Following a surveillance mission at a Hamilton apartment building, police just busted a drug trafficker with $1 million worth of dangerous drugs. They were watching the apartment complex when they noticed a man putting two very large bags into the trunk of a car. It turns out those bags were full of drugs.
After watching the suspect, who has since been identified as 34-year-old Somney Chhen of Hamilton, police moved in and arrested him. They then opened up the bags, revealing a huge quantity of cocaine, heroin, fentanyl, and meth. Following the arrest, police also got a warrant to search the apartment and found even more drugs in a safe as well as a cocaine press and blender.
In total, they seized over 7 Kg of drugs including:
- Methamphetamine: 1,559 grams
- Cocaine: 1,850 grams
- Heroin: 655 grams
- Purple Heroin: 1,370 grams
- Fentanyl: 2,125 grams
- Green Fentanyl Pills: 1,416
- Blue Fentanyl Pills: 1,200
- An unknown quantity of pills: Possibly Percocet
According to police, the estimated street value of all of these drugs is a whopping $1,385,000. Despite the large quantity and the dangerous effects these drugs could have on the streets, Hamilton Police consider this to be a mid-level trafficking case.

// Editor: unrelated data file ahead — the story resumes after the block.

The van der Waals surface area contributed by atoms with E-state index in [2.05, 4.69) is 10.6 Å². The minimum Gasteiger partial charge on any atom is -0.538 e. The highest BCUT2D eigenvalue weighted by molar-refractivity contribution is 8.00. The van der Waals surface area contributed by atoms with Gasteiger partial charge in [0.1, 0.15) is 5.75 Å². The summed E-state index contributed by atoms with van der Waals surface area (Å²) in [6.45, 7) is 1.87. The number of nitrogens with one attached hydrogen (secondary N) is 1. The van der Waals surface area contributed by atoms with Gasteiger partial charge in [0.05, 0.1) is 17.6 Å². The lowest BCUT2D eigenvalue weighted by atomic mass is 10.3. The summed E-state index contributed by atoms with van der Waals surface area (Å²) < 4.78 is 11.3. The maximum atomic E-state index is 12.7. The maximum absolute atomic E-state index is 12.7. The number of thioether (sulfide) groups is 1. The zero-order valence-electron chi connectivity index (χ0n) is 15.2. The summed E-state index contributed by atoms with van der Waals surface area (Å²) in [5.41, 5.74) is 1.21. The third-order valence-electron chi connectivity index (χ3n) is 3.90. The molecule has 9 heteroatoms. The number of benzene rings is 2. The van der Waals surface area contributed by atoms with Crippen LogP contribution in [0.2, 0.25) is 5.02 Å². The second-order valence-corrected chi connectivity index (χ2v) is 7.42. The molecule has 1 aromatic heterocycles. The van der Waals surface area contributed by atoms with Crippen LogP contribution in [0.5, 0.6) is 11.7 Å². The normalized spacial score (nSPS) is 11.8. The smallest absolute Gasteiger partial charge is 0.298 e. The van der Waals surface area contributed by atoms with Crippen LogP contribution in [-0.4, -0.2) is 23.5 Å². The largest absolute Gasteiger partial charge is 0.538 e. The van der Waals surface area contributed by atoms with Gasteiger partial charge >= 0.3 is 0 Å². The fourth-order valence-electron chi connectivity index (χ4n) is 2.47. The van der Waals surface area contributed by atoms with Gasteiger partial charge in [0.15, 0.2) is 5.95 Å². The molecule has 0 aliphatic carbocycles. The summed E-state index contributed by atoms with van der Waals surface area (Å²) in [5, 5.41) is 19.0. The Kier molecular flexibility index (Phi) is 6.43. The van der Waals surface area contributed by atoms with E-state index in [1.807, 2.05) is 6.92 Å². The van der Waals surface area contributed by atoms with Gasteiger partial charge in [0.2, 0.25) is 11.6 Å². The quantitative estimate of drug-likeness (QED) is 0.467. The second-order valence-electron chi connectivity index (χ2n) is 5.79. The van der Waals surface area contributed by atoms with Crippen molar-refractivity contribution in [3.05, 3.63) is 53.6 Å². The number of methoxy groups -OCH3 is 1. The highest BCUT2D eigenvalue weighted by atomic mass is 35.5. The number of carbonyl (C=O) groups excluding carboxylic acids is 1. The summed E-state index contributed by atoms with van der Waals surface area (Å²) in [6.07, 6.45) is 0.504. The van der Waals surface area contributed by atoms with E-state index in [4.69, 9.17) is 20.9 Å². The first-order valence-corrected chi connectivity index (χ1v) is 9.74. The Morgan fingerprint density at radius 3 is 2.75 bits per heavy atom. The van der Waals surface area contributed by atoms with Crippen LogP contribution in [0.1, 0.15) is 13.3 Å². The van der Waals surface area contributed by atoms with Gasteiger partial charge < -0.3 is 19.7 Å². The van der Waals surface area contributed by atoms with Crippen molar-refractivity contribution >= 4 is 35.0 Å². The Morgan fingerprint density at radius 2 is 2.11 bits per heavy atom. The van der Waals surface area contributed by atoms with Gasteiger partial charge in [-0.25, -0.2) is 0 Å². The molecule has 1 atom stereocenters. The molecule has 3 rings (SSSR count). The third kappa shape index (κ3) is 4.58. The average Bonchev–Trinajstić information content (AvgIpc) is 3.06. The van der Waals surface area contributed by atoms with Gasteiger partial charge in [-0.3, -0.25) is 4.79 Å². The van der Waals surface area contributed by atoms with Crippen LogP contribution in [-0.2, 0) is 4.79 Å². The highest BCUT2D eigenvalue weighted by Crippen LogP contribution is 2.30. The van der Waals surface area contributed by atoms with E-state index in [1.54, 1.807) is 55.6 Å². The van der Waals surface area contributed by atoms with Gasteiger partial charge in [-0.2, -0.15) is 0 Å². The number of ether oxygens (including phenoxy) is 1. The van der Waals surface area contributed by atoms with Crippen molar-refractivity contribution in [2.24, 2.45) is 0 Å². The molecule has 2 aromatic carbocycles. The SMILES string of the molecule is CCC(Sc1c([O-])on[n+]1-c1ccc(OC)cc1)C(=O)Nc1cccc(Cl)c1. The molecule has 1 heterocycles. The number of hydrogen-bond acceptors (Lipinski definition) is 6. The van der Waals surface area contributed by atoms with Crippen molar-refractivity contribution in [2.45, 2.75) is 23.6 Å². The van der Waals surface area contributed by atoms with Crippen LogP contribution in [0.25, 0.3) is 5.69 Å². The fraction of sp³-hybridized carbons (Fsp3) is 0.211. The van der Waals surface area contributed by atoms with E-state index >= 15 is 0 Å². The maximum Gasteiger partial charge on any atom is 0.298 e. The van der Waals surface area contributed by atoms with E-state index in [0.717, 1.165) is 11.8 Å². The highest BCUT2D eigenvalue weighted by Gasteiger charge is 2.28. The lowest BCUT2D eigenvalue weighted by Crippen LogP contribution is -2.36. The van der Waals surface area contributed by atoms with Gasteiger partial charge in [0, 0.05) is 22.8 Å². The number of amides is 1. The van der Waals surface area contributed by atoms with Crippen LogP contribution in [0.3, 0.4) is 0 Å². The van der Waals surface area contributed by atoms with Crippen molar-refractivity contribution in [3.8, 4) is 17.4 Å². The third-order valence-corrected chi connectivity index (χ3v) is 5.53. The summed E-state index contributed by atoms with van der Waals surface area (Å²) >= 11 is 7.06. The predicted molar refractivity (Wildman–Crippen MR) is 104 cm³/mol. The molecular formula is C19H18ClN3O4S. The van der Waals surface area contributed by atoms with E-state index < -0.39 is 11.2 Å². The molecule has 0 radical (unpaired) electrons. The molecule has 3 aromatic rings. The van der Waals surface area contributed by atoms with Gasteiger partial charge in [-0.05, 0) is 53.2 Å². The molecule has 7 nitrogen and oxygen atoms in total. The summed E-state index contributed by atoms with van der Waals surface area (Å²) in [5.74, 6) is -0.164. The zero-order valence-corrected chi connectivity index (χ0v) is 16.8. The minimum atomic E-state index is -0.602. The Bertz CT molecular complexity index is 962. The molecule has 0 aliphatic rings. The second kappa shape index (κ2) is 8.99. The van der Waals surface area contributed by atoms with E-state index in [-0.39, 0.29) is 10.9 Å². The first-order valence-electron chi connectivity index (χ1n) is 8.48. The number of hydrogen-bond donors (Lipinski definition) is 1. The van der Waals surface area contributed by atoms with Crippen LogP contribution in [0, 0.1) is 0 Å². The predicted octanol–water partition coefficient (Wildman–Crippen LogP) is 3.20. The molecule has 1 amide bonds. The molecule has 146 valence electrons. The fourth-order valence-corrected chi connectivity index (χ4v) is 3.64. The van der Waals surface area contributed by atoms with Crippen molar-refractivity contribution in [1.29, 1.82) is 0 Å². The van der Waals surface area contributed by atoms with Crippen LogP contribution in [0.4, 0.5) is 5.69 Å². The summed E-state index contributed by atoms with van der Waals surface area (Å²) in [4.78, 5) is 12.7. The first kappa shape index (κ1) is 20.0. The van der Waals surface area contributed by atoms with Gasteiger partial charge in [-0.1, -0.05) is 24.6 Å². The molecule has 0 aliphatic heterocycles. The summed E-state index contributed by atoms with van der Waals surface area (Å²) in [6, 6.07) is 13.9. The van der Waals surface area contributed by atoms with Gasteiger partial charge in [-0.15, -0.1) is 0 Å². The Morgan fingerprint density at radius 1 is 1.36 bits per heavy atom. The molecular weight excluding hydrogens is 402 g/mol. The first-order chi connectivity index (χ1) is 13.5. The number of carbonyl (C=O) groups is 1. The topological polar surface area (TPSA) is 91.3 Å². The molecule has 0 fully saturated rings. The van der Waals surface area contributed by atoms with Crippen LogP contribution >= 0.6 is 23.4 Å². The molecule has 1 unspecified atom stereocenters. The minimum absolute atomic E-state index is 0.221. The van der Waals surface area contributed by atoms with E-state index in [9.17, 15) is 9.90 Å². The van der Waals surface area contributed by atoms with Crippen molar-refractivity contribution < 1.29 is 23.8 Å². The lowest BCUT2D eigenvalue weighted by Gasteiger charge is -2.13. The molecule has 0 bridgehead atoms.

Now the mid-level trafficker, Chhen is facing five different drug-related charges. These are "possession for the purpose of trafficking" charges. There is one for cocaine, one for heroin, one for methamphetamine, one for fentanyl, and one for fentanyl and heroin.
In Canada, drug charges are taken very seriously and that's why there are mandatory minimum sentences depending on the specific charges. In the case of possession for the purpose of trafficking the mandatory minimums depend on certain factors.
For example, if the offence involved factors like use or threat of violence or weapons then the mandatory minimum sentence is one year. If there are other factors like the offence was committed in or near a school, in a prison, or involving a person under 18 then the mandatory minimum is two years.
This latest bust was part of Hamilton Police's Make Safe Task Force. As part of this task force, they encourage people to report suspicious activity in their area to police. People who want to give anonymous information, they can call Crime Stoppers at 1-800-222-8477.